Stable Ship Fittings [QUESTION]

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Ambar Khardula (Biomassed 2016.10.28)

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Post 2014.10.19 20:38

Stable Ship Fittings [QUESTION]

Hi, I've been looking at all things to do with ship fittings lately and I'm curious as to what the STABLE in the top right of the fitting window means. Does it mean that the current fitting is most ideal? Why do most fittings I find on the UniWiki not show the stable but instead shows the read text? Any information will help.

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Rashar Arji

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Post 2014.10.19 20:41

Re: Stable Ship Fittings [QUESTION]

It means that your capacitor will never run out. It should also show a % which indicates at which level your capacitor is stable, since peak recharge rate occurs at 25% the closer to 25% of your total capacitor you are the more stable your will be. If it says unstable it shows a time in the HH:MM:SS format which indicates the time it takes to deplete your capacitor.

EDIT: It basically boils down to cap related skills; Capacitor Management, Capacitor Operation, Controlled Bursts(for guns that uses cap) and any other skills that affect module cap drain.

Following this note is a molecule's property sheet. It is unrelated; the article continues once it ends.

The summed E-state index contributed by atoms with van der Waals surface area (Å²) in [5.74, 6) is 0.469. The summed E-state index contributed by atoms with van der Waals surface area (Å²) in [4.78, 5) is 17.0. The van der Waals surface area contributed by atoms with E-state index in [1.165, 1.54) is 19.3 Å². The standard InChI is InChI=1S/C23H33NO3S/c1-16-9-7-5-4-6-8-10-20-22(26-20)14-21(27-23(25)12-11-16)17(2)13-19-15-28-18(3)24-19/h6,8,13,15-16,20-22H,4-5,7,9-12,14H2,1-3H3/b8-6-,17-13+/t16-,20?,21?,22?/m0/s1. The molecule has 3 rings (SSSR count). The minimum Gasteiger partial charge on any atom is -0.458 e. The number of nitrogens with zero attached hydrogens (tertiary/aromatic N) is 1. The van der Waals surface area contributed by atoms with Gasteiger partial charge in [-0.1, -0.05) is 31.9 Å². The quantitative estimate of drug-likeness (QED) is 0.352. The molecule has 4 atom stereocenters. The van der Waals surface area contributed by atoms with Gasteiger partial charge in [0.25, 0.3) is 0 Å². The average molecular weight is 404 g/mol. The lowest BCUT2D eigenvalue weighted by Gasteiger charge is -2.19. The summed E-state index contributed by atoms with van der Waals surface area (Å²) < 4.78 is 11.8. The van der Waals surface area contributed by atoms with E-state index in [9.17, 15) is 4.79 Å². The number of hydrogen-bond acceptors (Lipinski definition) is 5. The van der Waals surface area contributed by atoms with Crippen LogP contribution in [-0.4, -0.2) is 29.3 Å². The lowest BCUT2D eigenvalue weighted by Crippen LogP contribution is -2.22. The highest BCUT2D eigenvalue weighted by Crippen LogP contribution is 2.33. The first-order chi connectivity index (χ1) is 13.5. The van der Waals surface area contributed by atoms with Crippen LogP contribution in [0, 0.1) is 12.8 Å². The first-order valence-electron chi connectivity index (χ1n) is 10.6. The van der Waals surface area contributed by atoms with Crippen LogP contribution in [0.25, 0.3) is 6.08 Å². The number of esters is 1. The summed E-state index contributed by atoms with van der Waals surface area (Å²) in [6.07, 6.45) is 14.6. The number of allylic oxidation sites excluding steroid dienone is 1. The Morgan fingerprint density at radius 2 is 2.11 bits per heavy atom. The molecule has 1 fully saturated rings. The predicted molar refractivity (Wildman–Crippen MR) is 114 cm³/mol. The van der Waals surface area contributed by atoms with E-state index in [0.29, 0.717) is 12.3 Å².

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Ambar Khardula (Biomassed 2016.10.28)

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Post 2014.10.19 21:05

Re: Stable Ship Fittings [QUESTION]

Thanks so much! That makes sense to me. I didn't know what the HH:MM:SS time stamp meant.
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Wilhelm Knicklicht

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Post 2014.10.20 05:02

Re: Stable Ship Fittings [QUESTION]

you may want to keep it in mind that the value shows capacitor stability with all active modules running. this can be misleading. for example, you will often use a micro warp drive only briefly to get near a target, then switch it off. this will considerably extend your cap life and probably even allow it to recharge.

also, cap stability is not always relevant. for example, a pvp fight in t1 frigates rarely lasts longer than a minute. so if your fitting window shows you that you will run out of cap in 2:30 mins, that's perfectly fine.

when you fit a ship for missioning, on the other hand, you should aim for a long cap life or even cap stability, as some missions may take a long time to complete.

3rd party fitting apps like PYFA or EFT let you activate and deactivate modules in your fit, giving you more of a "real-life" (no pun intended) value for your capacitor life.